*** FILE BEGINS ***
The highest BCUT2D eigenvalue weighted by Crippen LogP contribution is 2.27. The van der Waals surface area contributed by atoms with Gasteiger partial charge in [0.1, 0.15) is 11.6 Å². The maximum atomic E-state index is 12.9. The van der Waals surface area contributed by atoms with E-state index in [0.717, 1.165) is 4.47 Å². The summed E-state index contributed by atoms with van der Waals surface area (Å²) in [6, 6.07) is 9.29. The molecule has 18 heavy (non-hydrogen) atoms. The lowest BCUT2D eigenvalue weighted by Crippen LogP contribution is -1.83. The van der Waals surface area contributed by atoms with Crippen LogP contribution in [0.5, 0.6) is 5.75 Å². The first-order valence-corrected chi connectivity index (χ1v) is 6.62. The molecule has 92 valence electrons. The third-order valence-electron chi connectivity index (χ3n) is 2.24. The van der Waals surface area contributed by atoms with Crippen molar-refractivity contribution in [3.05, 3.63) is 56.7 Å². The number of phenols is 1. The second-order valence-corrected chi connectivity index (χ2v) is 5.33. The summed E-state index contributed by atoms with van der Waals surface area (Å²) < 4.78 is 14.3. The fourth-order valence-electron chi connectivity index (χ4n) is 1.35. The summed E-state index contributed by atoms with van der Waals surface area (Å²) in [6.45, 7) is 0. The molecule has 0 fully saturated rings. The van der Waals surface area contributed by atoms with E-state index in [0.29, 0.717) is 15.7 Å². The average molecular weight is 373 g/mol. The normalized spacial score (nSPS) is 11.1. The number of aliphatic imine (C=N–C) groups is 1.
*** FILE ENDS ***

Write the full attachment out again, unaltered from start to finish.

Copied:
The highest BCUT2D eigenvalue weighted by Crippen LogP contribution is 2.27. The van der Waals surface area contributed by atoms with Gasteiger partial charge in [0.1, 0.15) is 11.6 Å². The maximum atomic E-state index is 12.9. The van der Waals surface area contributed by atoms with E-state index in [0.717, 1.165) is 4.47 Å². The summed E-state index contributed by atoms with van der Waals surface area (Å²) in [6, 6.07) is 9.29. The molecule has 18 heavy (non-hydrogen) atoms. The lowest BCUT2D eigenvalue weighted by Crippen LogP contribution is -1.83. The van der Waals surface area contributed by atoms with Crippen LogP contribution in [0.5, 0.6) is 5.75 Å². The first-order valence-corrected chi connectivity index (χ1v) is 6.62. The molecule has 92 valence electrons. The third-order valence-electron chi connectivity index (χ3n) is 2.24. The van der Waals surface area contributed by atoms with Crippen molar-refractivity contribution in [3.05, 3.63) is 56.7 Å². The number of phenols is 1. The second-order valence-corrected chi connectivity index (χ2v) is 5.33. The summed E-state index contributed by atoms with van der Waals surface area (Å²) < 4.78 is 14.3. The fourth-order valence-electron chi connectivity index (χ4n) is 1.35. The summed E-state index contributed by atoms with van der Waals surface area (Å²) in [6.45, 7) is 0. The molecule has 0 fully saturated rings. The van der Waals surface area contributed by atoms with E-state index in [0.29, 0.717) is 15.7 Å². The average molecular weight is 373 g/mol. The normalized spacial score (nSPS) is 11.1. The number of aliphatic imine (C=N–C) groups is 1.